Visit our sister sites: TradingStockAlerts.com and TradeRadarSoftware.com

Friday, March 20, 2009

Semiconductor Equipment Manufacturers - what does this month's Book-to-Bill signify?

The SEMI trade group released the February 2009 Book-to-Bill Report for North America-based manufacturers of semiconductor equipment. Rather than list the numbers in detail, we'll just present the charts below (values in millions of dollars, February numbers are preliminary).

Before digging into the numbers, I expected to write another post on how the semiconductor equipment sector was crashing even further. But maybe we can say there's light at the end of the tunnel.

This first chart shows that billings in dollar terms are decreasing and, of course, that is bad. Bookings, however, now seem to be decreasing at a much slower rate; they are down only 5% month-over-month. This might not sound that great but from November to December 2008 bookings dropped 26% and from December 2008 to January 2009, they dropped over 52% so this is very welcome reduction in the rate of decline.

Bookings comprise the forward-looking aspect for the industry, similar to new orders. The indication now, after the huge drops seen in previous months, is that in the near term maybe things won't be getting too much worse.

SEMI Bookings and Billings, 03-20-2009
This is not to make light of the fact that both bookings and billings are at historic low levels, the worst since SEMI started keeping records. Furthermore, the numbers for January have been revised downward and February 2009 is 78% worse than the previous year. Still, the downward momentum has begun to slow and that is good news for the industry.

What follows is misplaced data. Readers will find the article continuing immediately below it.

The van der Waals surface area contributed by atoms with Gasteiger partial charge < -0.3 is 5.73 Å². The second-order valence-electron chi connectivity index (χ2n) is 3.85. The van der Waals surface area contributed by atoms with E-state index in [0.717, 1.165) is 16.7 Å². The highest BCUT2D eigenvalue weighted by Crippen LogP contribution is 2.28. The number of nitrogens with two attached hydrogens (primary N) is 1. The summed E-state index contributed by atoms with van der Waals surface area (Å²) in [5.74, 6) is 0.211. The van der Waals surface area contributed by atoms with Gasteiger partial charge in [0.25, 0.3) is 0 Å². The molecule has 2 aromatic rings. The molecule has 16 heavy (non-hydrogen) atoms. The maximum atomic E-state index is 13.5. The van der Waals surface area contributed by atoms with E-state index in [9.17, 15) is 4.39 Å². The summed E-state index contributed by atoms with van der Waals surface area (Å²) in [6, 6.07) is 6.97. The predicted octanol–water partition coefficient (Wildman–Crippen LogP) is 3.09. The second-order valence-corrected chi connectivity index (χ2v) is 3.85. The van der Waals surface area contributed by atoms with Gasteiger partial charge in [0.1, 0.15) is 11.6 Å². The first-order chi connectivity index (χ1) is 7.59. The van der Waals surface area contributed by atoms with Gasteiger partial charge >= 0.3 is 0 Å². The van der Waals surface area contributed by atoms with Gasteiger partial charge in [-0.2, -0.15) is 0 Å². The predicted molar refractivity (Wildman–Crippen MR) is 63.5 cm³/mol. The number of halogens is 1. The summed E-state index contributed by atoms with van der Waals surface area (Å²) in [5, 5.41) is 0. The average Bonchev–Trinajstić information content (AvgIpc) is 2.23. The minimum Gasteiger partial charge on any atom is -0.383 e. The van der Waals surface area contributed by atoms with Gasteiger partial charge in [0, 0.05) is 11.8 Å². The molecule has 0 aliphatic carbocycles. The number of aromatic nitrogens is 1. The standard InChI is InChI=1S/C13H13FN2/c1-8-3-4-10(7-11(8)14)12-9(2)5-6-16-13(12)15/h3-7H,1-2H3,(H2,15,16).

Further suggesting that a bottom might be in sight is the Book-to-Bill ratio. The following chart shows that Book-to-Bill stopped falling in February and actually moved up though only very slightly. After the devastation registered thus far in this sector, even a slight positive becomes a welcome sign.

SEMI - Book-To-Bill Ratio, 03-20-2009
Conclusion --

There's no great rush to go out and buy the big names in this sector such as Applied Materials (AMAT), KLA-Tencor (KLAC) or Lam Research (LRCX). Capacity utilization is low, margins are compressed, sales are at multi-year lows.

Nevertheless, February's numbers might show that the sector is engaged in a "bottoming process". Could things get worse? Possibly. Do two months make a trend? Possibly not. But this is the best news the sector has had in months. Given the current levels of bookings and billings, that is somewhat of a sad statement. But for tech investors, this may represent a whiff of hope.

Disclosure: no positions in any stocks mentioned

No comments:

Post a Comment

Note: Only a member of this blog may post a comment.

Blog Archive


Disclaimer: This site may include market analysis. All ideas, opinions, and/or forecasts, expressed or implied herein, are for informational purposes only and should not be construed as a recommendation to invest, trade, and/or speculate in the markets. Any investments, trades, and/or speculations made in light of the ideas, opinions, and/or forecasts, expressed or implied herein, are committed at your own risk, financial or otherwise.